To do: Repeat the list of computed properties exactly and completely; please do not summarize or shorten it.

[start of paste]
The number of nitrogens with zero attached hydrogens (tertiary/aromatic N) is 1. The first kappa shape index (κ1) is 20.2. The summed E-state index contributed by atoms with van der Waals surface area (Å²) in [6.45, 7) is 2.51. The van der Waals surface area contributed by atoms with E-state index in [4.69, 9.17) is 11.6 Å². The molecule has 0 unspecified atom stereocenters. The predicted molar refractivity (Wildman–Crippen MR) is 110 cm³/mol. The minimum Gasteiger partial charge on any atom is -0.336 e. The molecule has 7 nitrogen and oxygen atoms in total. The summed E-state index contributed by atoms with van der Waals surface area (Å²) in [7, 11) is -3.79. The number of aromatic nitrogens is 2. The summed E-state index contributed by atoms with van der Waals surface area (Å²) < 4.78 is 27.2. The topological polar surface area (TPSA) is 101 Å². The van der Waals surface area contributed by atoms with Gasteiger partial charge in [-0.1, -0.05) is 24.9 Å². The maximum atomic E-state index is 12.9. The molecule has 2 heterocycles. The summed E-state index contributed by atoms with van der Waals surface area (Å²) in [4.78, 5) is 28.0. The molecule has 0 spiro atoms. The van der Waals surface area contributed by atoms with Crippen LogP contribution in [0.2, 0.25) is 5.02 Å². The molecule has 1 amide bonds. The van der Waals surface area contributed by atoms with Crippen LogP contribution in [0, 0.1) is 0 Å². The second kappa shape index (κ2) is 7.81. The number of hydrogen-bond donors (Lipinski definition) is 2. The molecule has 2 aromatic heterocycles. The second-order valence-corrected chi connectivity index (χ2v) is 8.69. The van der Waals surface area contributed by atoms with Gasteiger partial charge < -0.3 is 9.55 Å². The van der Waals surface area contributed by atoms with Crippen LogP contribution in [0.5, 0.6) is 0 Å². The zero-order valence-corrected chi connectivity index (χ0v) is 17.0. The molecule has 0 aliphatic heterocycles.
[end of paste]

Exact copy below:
The number of nitrogens with zero attached hydrogens (tertiary/aromatic N) is 1. The first kappa shape index (κ1) is 20.2. The summed E-state index contributed by atoms with van der Waals surface area (Å²) in [6.45, 7) is 2.51. The van der Waals surface area contributed by atoms with E-state index in [4.69, 9.17) is 11.6 Å². The molecule has 0 unspecified atom stereocenters. The predicted molar refractivity (Wildman–Crippen MR) is 110 cm³/mol. The minimum Gasteiger partial charge on any atom is -0.336 e. The molecule has 7 nitrogen and oxygen atoms in total. The summed E-state index contributed by atoms with van der Waals surface area (Å²) in [7, 11) is -3.79. The number of aromatic nitrogens is 2. The summed E-state index contributed by atoms with van der Waals surface area (Å²) < 4.78 is 27.2. The topological polar surface area (TPSA) is 101 Å². The van der Waals surface area contributed by atoms with Gasteiger partial charge in [-0.1, -0.05) is 24.9 Å². The maximum atomic E-state index is 12.9. The molecule has 2 heterocycles. The summed E-state index contributed by atoms with van der Waals surface area (Å²) in [4.78, 5) is 28.0. The molecule has 0 spiro atoms. The van der Waals surface area contributed by atoms with Crippen LogP contribution in [0.2, 0.25) is 5.02 Å². The molecule has 1 amide bonds. The van der Waals surface area contributed by atoms with Crippen LogP contribution in [0, 0.1) is 0 Å². The second kappa shape index (κ2) is 7.81. The number of hydrogen-bond donors (Lipinski definition) is 2. The molecule has 2 aromatic heterocycles. The second-order valence-corrected chi connectivity index (χ2v) is 8.69. The van der Waals surface area contributed by atoms with Gasteiger partial charge < -0.3 is 9.55 Å². The van der Waals surface area contributed by atoms with Crippen LogP contribution in [0.5, 0.6) is 0 Å². The zero-order valence-corrected chi connectivity index (χ0v) is 17.0. The molecule has 0 aliphatic heterocycles.